A down payment is an initial payment made towards the vehicle’s cost.

An extended warranty covers the cost of some repairs after the manufacturer’s warranty expires.

This is what the manufacturer suggests the dealer charges for the vehicle.

Negativity equity means more money is owed on the car than its current value.

The principal is the initial amount of the loan, excluding interest and other fees.

The total cost of the vehicle includes the principal, interest, and any down payment and/or trade-in, over the life of the loan.

Gather Your Information and Documentation

Some lenders will require different items than others, but there are some mandatory documents you’ll need when it’s time to apply for a loan. Not all lenders have gone digital, so it’s good to have physical copies of all the following documents:

  • Proof of identity – Any government-issued identification — such as a driver’s license — should suffice.
  • Proof of income – Most lenders will want to see at least three consecutive months of pay stubs.
  • Proof of residence – This can be verified by your driver’s license, but an electric bill with your name and address on it will also work.
  • Proof of insurance – You must present current proof of insurance.
  • Bank statement – Your bank statement can be used to verify your income.

Consider Your Down Payment and Trade-In Options

A down payment is an initial sum of money applied to a financed purchase. The down payment lowers the loan amount, reducing the accrued interest paid over the life of the loan. Many buyers will use their current vehicle as a form of down payment, known as a “trade-in.”

For example, with an interest rate of 10%, a loan amount of $30,000, and no down payment on a five-year (60-month) term, the total cost will be $45,000. But add in a $5,000 down payment, and the same loan will cost $37,500.

Here’s the formula for calculating your interest rate*:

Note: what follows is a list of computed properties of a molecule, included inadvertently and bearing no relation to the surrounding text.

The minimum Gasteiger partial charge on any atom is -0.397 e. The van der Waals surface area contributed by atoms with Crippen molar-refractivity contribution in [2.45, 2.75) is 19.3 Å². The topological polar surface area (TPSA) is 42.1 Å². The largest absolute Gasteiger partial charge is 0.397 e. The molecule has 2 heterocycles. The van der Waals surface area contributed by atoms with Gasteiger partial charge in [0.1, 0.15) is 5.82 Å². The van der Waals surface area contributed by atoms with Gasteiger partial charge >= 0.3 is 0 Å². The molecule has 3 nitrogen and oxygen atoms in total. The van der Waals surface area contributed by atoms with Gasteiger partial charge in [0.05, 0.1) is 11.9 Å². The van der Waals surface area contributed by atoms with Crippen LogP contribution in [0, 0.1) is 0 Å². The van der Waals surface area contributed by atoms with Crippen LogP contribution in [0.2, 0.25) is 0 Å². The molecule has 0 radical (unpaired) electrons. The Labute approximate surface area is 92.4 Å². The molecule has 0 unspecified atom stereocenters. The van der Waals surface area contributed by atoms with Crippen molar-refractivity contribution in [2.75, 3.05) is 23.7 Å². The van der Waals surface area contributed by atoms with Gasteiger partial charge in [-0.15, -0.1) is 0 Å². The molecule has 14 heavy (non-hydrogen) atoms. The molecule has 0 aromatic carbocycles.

Principal x Rate** x Years of Term = Interest amount

30,000 x .10 x 5 = 15,000

25,000 x .10 x 5 = 12,500

*How lenders determine interest rates can vary. Use this formula as a guide only.

** The rate is expressed as a decimal

The borrower that can afford a down payment of $5,000 will save $2,500 over the life of the loan. It’s important to note that you can apply a down payment and a trade-in to cut down on the loan payment further.

Apply and Get Approved for a Car Loan

Now that the preliminary legwork is done, there are just a few more steps before getting approved for a loan. The next moves are to collect the loan estimates, set a budget, and get pre-approved for a loan.

Get Loan Estimates and Set Your Budget

A loan estimate is a ballpark number that helps set your budget. When calculating an estimate, don’t forget to consider Tax, Title, and License (TTL), dealer fees, and other costs of ownership such as upkeep, gas, and routine service checkups.

A budget worksheet such as the one provided by the Consumer Financial Protection Bureau can help keep the information organized. Once the loan estimate data has been added, it’s time to begin the pre-approval process.

Get Pre-approved Before Buying

An auto loan pre-approval provides the buyer with an idea of what they can be approved for. The process is like a hard credit check, but the pre-approval won’t affect the credit score. The information in your credit profile and the required documentation submitted are reviewed, and a pre-approval is either accepted or denied.

Although a pre-approval doesn’t guarantee loan acceptance, it’s still a useful tool for the buyer. A pre-approval offer helps the buyer negotiate rates by adding leverage, minus the credit hit.

You can get pre-approved for a car loan at a credit union, bank, or through online lenders.

Review Your Dealer’s Financing Offer

With pre-approval in hand, it’s time to review the dealer’s financing offer. Pay close attention to the rates within the offer. Are they better or worse than the pre-approval? Negotiation is important to secure a good offer, and pre-approval is a key weapon in the buyer’s arsenal.

A pre-approval strengthens the argument for better rates. Remember, if the dealer hedges on terms, there’s no obligation to stick to that lender.

Pick a Loan and Buy Your Car

Before deciding on a loan, compare the loan offers you’ve received. When examining the offers, pay close attention to the interest rate, term length, and monthly payment.

Interest Rate

The lowest interest rate can save you thousands of dollars over the life of the loan.

Term Length

The average term length for an automobile loan is 72 months. Although a longer term is appealing as it lowers your monthly payments, it also adds more time for interest to accrue.

Monthly Payment

If your budget only allows for a low monthly payment, a longer term can make sense. But if you can afford a higher monthly rate, a shorter term will save a great deal of money over the life of the loan.